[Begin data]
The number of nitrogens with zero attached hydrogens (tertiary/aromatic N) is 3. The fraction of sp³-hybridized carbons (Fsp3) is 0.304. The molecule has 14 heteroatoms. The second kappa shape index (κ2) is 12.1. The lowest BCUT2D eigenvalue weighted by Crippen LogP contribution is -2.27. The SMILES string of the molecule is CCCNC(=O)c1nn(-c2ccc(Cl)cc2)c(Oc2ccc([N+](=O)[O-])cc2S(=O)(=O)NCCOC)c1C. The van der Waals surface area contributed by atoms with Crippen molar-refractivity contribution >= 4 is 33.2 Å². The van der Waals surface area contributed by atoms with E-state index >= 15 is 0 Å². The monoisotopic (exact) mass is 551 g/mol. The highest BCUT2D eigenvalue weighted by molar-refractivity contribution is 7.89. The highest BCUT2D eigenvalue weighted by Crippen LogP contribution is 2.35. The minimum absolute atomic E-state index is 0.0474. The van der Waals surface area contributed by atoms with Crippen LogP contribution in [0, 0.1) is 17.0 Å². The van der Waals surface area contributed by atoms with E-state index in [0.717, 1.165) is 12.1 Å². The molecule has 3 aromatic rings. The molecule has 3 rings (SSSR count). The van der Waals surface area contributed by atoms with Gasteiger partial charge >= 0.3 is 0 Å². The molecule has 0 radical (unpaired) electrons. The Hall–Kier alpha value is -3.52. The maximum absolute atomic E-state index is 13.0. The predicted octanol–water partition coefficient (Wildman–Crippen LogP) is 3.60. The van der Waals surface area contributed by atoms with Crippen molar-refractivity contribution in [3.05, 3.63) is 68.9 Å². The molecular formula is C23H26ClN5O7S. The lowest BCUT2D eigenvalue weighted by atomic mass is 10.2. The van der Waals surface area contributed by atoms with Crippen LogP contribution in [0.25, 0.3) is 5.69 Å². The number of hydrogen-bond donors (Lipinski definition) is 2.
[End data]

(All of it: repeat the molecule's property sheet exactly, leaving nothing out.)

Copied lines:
The number of nitrogens with zero attached hydrogens (tertiary/aromatic N) is 3. The fraction of sp³-hybridized carbons (Fsp3) is 0.304. The molecule has 14 heteroatoms. The second kappa shape index (κ2) is 12.1. The lowest BCUT2D eigenvalue weighted by Crippen LogP contribution is -2.27. The SMILES string of the molecule is CCCNC(=O)c1nn(-c2ccc(Cl)cc2)c(Oc2ccc([N+](=O)[O-])cc2S(=O)(=O)NCCOC)c1C. The van der Waals surface area contributed by atoms with Crippen molar-refractivity contribution >= 4 is 33.2 Å². The van der Waals surface area contributed by atoms with E-state index >= 15 is 0 Å². The monoisotopic (exact) mass is 551 g/mol. The highest BCUT2D eigenvalue weighted by molar-refractivity contribution is 7.89. The highest BCUT2D eigenvalue weighted by Crippen LogP contribution is 2.35. The minimum absolute atomic E-state index is 0.0474. The van der Waals surface area contributed by atoms with Crippen LogP contribution in [0, 0.1) is 17.0 Å². The van der Waals surface area contributed by atoms with E-state index in [0.717, 1.165) is 12.1 Å². The molecule has 3 aromatic rings. The molecule has 3 rings (SSSR count). The van der Waals surface area contributed by atoms with Gasteiger partial charge >= 0.3 is 0 Å². The molecule has 0 radical (unpaired) electrons. The Hall–Kier alpha value is -3.52. The maximum absolute atomic E-state index is 13.0. The predicted octanol–water partition coefficient (Wildman–Crippen LogP) is 3.60. The van der Waals surface area contributed by atoms with Crippen molar-refractivity contribution in [3.05, 3.63) is 68.9 Å². The molecular formula is C23H26ClN5O7S. The lowest BCUT2D eigenvalue weighted by atomic mass is 10.2. The van der Waals surface area contributed by atoms with Crippen LogP contribution in [0.25, 0.3) is 5.69 Å². The number of hydrogen-bond donors (Lipinski definition) is 2.